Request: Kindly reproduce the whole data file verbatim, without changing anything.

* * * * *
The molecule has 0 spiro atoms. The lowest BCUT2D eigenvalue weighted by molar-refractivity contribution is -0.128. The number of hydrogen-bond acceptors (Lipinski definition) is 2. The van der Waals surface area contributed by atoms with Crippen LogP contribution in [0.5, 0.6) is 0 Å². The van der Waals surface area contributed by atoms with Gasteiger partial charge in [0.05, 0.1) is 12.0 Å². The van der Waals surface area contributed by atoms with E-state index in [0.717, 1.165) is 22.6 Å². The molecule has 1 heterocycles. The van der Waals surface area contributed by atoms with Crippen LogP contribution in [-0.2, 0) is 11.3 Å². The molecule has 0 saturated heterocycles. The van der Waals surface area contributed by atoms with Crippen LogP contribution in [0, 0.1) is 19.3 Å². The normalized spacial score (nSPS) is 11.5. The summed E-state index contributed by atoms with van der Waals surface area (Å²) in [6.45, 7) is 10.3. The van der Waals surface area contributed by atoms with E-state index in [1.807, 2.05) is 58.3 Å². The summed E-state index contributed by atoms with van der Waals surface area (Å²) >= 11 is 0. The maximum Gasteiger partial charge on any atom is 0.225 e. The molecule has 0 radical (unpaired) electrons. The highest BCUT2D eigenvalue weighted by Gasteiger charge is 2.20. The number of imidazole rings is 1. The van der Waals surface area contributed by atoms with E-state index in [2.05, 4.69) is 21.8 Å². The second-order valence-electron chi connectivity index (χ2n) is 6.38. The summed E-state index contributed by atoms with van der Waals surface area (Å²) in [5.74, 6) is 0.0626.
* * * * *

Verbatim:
The molecule has 0 spiro atoms. The lowest BCUT2D eigenvalue weighted by molar-refractivity contribution is -0.128. The number of hydrogen-bond acceptors (Lipinski definition) is 2. The van der Waals surface area contributed by atoms with Crippen LogP contribution in [0.5, 0.6) is 0 Å². The van der Waals surface area contributed by atoms with Gasteiger partial charge in [0.05, 0.1) is 12.0 Å². The van der Waals surface area contributed by atoms with E-state index in [0.717, 1.165) is 22.6 Å². The molecule has 1 heterocycles. The van der Waals surface area contributed by atoms with Crippen LogP contribution in [-0.2, 0) is 11.3 Å². The molecule has 0 saturated heterocycles. The van der Waals surface area contributed by atoms with Crippen LogP contribution in [0, 0.1) is 19.3 Å². The normalized spacial score (nSPS) is 11.5. The summed E-state index contributed by atoms with van der Waals surface area (Å²) in [6.45, 7) is 10.3. The van der Waals surface area contributed by atoms with E-state index in [1.807, 2.05) is 58.3 Å². The summed E-state index contributed by atoms with van der Waals surface area (Å²) >= 11 is 0. The maximum Gasteiger partial charge on any atom is 0.225 e. The molecule has 0 radical (unpaired) electrons. The highest BCUT2D eigenvalue weighted by Gasteiger charge is 2.20. The number of imidazole rings is 1. The van der Waals surface area contributed by atoms with E-state index in [2.05, 4.69) is 21.8 Å². The second-order valence-electron chi connectivity index (χ2n) is 6.38. The summed E-state index contributed by atoms with van der Waals surface area (Å²) in [5.74, 6) is 0.0626.